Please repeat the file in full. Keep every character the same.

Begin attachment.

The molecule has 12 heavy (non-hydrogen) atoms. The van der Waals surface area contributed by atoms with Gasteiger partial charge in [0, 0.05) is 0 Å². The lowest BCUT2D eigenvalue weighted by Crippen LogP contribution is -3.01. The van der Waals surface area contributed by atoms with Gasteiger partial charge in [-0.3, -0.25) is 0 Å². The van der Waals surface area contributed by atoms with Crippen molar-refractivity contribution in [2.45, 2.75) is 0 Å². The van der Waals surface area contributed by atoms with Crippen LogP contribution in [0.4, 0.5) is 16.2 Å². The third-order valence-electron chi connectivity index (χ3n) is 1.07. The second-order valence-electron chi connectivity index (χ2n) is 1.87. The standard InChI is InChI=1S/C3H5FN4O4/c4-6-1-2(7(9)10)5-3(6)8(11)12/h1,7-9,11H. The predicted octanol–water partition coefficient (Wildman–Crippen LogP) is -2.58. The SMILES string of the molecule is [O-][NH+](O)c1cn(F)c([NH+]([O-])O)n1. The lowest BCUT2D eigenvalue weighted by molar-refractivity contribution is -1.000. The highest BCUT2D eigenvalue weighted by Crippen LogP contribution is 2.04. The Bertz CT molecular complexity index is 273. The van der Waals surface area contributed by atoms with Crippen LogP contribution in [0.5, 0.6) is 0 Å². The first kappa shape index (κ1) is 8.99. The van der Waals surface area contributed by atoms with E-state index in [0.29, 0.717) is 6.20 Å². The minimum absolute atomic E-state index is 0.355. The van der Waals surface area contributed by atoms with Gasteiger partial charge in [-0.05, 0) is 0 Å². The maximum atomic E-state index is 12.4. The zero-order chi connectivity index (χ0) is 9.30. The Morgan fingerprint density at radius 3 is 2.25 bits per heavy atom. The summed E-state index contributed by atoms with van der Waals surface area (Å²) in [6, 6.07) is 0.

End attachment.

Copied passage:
The molecule has 12 heavy (non-hydrogen) atoms. The van der Waals surface area contributed by atoms with Gasteiger partial charge in [0, 0.05) is 0 Å². The lowest BCUT2D eigenvalue weighted by Crippen LogP contribution is -3.01. The van der Waals surface area contributed by atoms with Gasteiger partial charge in [-0.3, -0.25) is 0 Å². The van der Waals surface area contributed by atoms with Crippen molar-refractivity contribution in [2.45, 2.75) is 0 Å². The van der Waals surface area contributed by atoms with Crippen LogP contribution in [0.4, 0.5) is 16.2 Å². The third-order valence-electron chi connectivity index (χ3n) is 1.07. The second-order valence-electron chi connectivity index (χ2n) is 1.87. The standard InChI is InChI=1S/C3H5FN4O4/c4-6-1-2(7(9)10)5-3(6)8(11)12/h1,7-9,11H. The predicted octanol–water partition coefficient (Wildman–Crippen LogP) is -2.58. The SMILES string of the molecule is [O-][NH+](O)c1cn(F)c([NH+]([O-])O)n1. The lowest BCUT2D eigenvalue weighted by molar-refractivity contribution is -1.000. The highest BCUT2D eigenvalue weighted by Crippen LogP contribution is 2.04. The Bertz CT molecular complexity index is 273. The van der Waals surface area contributed by atoms with Crippen LogP contribution in [0.5, 0.6) is 0 Å². The first kappa shape index (κ1) is 8.99. The van der Waals surface area contributed by atoms with E-state index in [0.29, 0.717) is 6.20 Å². The minimum absolute atomic E-state index is 0.355. The van der Waals surface area contributed by atoms with Gasteiger partial charge in [-0.05, 0) is 0 Å². The maximum atomic E-state index is 12.4. The zero-order chi connectivity index (χ0) is 9.30. The Morgan fingerprint density at radius 3 is 2.25 bits per heavy atom. The summed E-state index contributed by atoms with van der Waals surface area (Å²) in [6, 6.07) is 0.